Emerald Pass (unofficial) | High Sierra Topix  

Emerald Pass (unofficial)

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Emerald Pass (unofficial)

Postby RoguePhotonic » Thu Jan 03, 2013 9:27 pm

I named this pass Emerald due to it's proximity to Emerald Peak and because of the green colored lake at the bottom of it's Western side.

TITLE: Emerald Pass (unofficial)

GENERAL OVERVIEW: This pass leads between the basin East of Emerald Peak and a mini basin on the Western wall of Mcgee Canyon.

CLASS/DIFFICULTY: East side is class 2. West side is intermixed class 3.

LOCATION: Kings Canyon National Park / East of Emerald Peak / South of Evolution Valley / On the South ridge of Peak 11,751. (National Geographical maps list this peak incorrectly as 10,751) HST Map

ELEVATION: 11,370

USGS TOPO MAP (7.5'): Mount Henry

ROUTE DESCRIPTION: If traveling West the pass is best to go directly up from it's base any way you can. I began angling up towards the pass on the Northern side of the lake but it makes you travel across some small talus fields that is just unnecessary.

This route is extremely intermixed class 3 terrain. From large blocks to small scree. Steep and intermixed with small trees. I do not recommend it to anyone that is not experienced and comfortable on unstable class 3 terrain

The saddle of the pass is large and easy to navigate however the best route down is questionable. I began to the right (North West) until some large rocks leading up the saddle to the North are in the way. Angle downward into a narrow steep and loose chute (about two feet wide). Turn left and hop over a large boulder. Angle down and turn right. Go down a large slab of rock. Angle up to your right until you reach a steep loose scree ridden chute. Carefully cross this to the cliff wall in front of you. Angle slightly down the chute until it is possible to skirt the cliff face to your right. Make a couple more class 3 rock descents until your on the consistent slope below. This may seem like a relief at this point until you realize that this talus field is too small to be talus and too large to be scree. It's perfectly mixed between completely unstable and stable. Basically every step is extremely uneasy as you never know when the rocks are going to give or not.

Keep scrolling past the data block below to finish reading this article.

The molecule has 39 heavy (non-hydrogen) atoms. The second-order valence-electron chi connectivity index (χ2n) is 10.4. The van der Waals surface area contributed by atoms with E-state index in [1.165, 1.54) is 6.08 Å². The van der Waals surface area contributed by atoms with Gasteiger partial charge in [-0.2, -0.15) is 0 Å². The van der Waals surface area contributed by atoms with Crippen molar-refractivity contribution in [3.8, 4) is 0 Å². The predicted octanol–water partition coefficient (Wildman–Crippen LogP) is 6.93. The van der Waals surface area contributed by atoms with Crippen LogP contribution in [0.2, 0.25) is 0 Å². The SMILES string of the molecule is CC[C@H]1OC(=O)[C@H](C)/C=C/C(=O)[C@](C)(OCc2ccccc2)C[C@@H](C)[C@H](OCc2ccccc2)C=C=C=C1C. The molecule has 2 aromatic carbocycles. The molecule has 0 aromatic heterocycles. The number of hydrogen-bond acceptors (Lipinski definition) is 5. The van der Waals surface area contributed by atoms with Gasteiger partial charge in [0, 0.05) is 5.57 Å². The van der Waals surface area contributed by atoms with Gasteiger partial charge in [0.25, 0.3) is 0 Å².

Other thoughts:

After taking this route down I examined the pass from below for a better route. Slightly further South of the route I took is a mix of rock that may offer an easy class 3 route up. The validity of this is unknown at this time without further exploration of the area.

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RoguePhotonic
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